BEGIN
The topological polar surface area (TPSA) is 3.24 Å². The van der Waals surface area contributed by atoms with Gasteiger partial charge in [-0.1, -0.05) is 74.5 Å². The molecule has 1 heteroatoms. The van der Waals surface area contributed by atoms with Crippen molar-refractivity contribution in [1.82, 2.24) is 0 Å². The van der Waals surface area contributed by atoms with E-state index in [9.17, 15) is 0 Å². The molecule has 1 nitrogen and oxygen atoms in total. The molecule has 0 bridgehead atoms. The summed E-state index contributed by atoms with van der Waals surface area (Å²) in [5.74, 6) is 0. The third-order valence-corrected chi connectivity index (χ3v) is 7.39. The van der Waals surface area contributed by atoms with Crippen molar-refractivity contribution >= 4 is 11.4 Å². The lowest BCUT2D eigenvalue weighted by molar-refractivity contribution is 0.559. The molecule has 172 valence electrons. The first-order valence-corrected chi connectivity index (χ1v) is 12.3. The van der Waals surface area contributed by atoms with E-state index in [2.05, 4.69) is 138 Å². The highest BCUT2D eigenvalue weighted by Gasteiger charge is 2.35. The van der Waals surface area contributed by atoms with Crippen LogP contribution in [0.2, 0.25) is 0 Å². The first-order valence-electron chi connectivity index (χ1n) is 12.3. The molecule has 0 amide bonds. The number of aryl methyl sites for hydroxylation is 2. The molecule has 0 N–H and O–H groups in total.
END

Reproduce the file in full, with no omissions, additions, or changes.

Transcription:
The topological polar surface area (TPSA) is 3.24 Å². The van der Waals surface area contributed by atoms with Gasteiger partial charge in [-0.1, -0.05) is 74.5 Å². The molecule has 1 heteroatoms. The van der Waals surface area contributed by atoms with Crippen molar-refractivity contribution in [1.82, 2.24) is 0 Å². The van der Waals surface area contributed by atoms with E-state index in [9.17, 15) is 0 Å². The molecule has 1 nitrogen and oxygen atoms in total. The molecule has 0 bridgehead atoms. The summed E-state index contributed by atoms with van der Waals surface area (Å²) in [5.74, 6) is 0. The third-order valence-corrected chi connectivity index (χ3v) is 7.39. The van der Waals surface area contributed by atoms with Crippen molar-refractivity contribution >= 4 is 11.4 Å². The lowest BCUT2D eigenvalue weighted by molar-refractivity contribution is 0.559. The molecule has 172 valence electrons. The first-order valence-corrected chi connectivity index (χ1v) is 12.3. The van der Waals surface area contributed by atoms with E-state index in [2.05, 4.69) is 138 Å². The highest BCUT2D eigenvalue weighted by Gasteiger charge is 2.35. The van der Waals surface area contributed by atoms with Crippen LogP contribution in [0.2, 0.25) is 0 Å². The first-order valence-electron chi connectivity index (χ1n) is 12.3. The molecule has 0 amide bonds. The number of aryl methyl sites for hydroxylation is 2. The molecule has 0 N–H and O–H groups in total.